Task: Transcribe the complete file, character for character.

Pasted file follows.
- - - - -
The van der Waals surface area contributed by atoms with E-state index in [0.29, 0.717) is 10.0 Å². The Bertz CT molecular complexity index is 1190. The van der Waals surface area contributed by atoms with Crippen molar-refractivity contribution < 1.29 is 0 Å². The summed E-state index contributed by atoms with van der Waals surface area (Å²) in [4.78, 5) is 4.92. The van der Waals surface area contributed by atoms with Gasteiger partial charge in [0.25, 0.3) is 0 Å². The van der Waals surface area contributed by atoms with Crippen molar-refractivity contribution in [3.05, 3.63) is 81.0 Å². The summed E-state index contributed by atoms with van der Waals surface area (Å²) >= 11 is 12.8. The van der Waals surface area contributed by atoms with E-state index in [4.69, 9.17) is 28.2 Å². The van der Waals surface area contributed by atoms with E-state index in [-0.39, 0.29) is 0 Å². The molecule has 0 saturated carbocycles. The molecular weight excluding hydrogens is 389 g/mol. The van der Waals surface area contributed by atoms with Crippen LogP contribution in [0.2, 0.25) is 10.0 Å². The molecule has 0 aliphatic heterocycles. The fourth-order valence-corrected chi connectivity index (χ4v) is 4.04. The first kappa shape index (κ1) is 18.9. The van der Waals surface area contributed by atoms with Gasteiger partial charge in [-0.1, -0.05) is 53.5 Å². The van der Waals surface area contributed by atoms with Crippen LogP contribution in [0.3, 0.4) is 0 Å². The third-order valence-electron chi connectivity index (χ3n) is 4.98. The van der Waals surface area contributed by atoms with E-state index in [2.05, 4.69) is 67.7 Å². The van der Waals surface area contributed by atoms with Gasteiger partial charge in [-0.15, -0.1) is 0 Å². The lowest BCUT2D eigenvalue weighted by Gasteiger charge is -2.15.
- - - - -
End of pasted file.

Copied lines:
The van der Waals surface area contributed by atoms with E-state index in [0.29, 0.717) is 10.0 Å². The Bertz CT molecular complexity index is 1190. The van der Waals surface area contributed by atoms with Crippen molar-refractivity contribution < 1.29 is 0 Å². The summed E-state index contributed by atoms with van der Waals surface area (Å²) in [4.78, 5) is 4.92. The van der Waals surface area contributed by atoms with Gasteiger partial charge in [0.25, 0.3) is 0 Å². The van der Waals surface area contributed by atoms with Crippen molar-refractivity contribution in [3.05, 3.63) is 81.0 Å². The summed E-state index contributed by atoms with van der Waals surface area (Å²) >= 11 is 12.8. The van der Waals surface area contributed by atoms with E-state index in [4.69, 9.17) is 28.2 Å². The van der Waals surface area contributed by atoms with E-state index in [-0.39, 0.29) is 0 Å². The molecule has 0 saturated carbocycles. The molecular weight excluding hydrogens is 389 g/mol. The van der Waals surface area contributed by atoms with Crippen LogP contribution in [0.2, 0.25) is 10.0 Å². The molecule has 0 aliphatic heterocycles. The fourth-order valence-corrected chi connectivity index (χ4v) is 4.04. The first kappa shape index (κ1) is 18.9. The van der Waals surface area contributed by atoms with Gasteiger partial charge in [-0.1, -0.05) is 53.5 Å². The van der Waals surface area contributed by atoms with Crippen LogP contribution in [0.3, 0.4) is 0 Å². The third-order valence-electron chi connectivity index (χ3n) is 4.98. The van der Waals surface area contributed by atoms with E-state index in [2.05, 4.69) is 67.7 Å². The van der Waals surface area contributed by atoms with Gasteiger partial charge in [-0.15, -0.1) is 0 Å². The lowest BCUT2D eigenvalue weighted by Gasteiger charge is -2.15.